There are many different ways to measure sound, the most common of which is using a sound pressure level meter/analyser. The sound pressure level may be measured as a single overall value or broken down into different components such as octave frequency bands. Where a single overall measurement is taken, this is often measured as the sound pressure level in decibels dBA to provide an indication of how loud the sound may appear to a listener. There are different ways of quantifying this sound level, such as the (logarithmic) average over a certain time period (LAeq), the maximum (LAmax), minimum (LAmin) or other parameters, such as the level exceeded for 90 per cent of the time (LA90), which is the quietest 10 per cent level or the LA10, which is the level exceed for 10 per cent of the time.
These types of measurements may also be taken with the sound level meter, responding quickly to variations in the sound level using a fast response, or more slowly, which will tend to give a smaller variation as the sound level changes.
It is important to remember that in most cases the sound level being measured varies continuously with time and also with location. This means that any sound pressure level measurement will depend upon many factors, including when and where it was measured, together with what was being measured and what was happening at the time. Although many sound level analysers are relatively precise instruments with a known measurement uncertainty, giving an answer often to 0.1dB precision, this is not the accuracy of the measurement which is considerably less certain than this degree of precision.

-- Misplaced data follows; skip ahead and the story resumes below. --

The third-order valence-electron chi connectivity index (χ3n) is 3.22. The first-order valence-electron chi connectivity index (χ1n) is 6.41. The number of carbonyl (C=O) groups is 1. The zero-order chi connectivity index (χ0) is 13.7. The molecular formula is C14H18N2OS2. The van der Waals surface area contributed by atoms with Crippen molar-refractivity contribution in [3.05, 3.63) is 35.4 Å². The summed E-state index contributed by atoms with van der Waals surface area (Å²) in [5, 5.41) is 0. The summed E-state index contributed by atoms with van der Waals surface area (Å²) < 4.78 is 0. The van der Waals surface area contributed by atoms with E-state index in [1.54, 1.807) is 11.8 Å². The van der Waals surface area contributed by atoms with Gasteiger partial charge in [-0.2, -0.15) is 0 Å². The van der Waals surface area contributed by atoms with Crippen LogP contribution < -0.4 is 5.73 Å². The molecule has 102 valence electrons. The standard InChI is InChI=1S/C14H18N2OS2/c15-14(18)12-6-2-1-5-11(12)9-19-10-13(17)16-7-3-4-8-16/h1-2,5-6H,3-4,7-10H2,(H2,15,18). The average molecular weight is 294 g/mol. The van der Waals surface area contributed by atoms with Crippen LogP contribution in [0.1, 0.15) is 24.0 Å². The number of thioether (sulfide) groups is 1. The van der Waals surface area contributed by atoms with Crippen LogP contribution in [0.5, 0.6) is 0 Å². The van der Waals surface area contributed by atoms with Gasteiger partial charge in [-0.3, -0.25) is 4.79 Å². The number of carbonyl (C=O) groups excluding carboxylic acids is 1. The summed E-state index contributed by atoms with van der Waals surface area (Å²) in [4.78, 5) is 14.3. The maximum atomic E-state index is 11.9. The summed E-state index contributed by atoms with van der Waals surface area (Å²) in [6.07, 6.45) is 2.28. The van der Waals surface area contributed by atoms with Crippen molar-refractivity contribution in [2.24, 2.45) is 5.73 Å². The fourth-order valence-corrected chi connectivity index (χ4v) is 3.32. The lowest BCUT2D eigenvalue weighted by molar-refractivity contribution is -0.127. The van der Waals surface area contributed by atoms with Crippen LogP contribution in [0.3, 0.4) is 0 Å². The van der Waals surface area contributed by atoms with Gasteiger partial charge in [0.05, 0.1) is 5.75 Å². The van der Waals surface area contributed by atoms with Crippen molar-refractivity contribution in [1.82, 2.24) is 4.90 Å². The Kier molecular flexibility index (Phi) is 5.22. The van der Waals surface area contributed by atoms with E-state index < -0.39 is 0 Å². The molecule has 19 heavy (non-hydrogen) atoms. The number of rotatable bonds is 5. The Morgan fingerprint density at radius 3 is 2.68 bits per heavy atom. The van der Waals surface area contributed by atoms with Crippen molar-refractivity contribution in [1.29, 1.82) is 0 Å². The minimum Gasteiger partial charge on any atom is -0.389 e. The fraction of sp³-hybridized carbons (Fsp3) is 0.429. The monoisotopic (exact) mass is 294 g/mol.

Other measurement systems, such as lower quality sound level meters or mobile device apps, are less accurate and do not provide a reliable indication of the actual sound level being measured.
When taking any sound level measurements it is important to identify what is to be measured, what extraneous sound will also be measured at the same time and to be able to identify, minimise and quantify to an appropriate level the various uncertainties that will be involved in taking the measurement(s). In addition to ensuring that appropriate measurement parameters are selected, it is also important to ensure that measurements are taken at a suitable location and time, for an appropriate duration and under representative meteorological conditions. Typically this means that sound-level measurements should not be taken when there is any precipitation or possibly wet ground surfaces, which can have such effects as increasing the level of noise due to passing road traffic, and where the wind speed is not excessive and the wind is in a suitable direction.
Despite taking these precautions, it is often the case that a sound level measurement of the acoustic climate at a particular location will vary by a considerable amount, depending upon the time of day and meteorological conditions, so that even if measurements are repeated at the same time on different days there may be a considerable variation between given measurements, even if taken under “good measurement” conditions.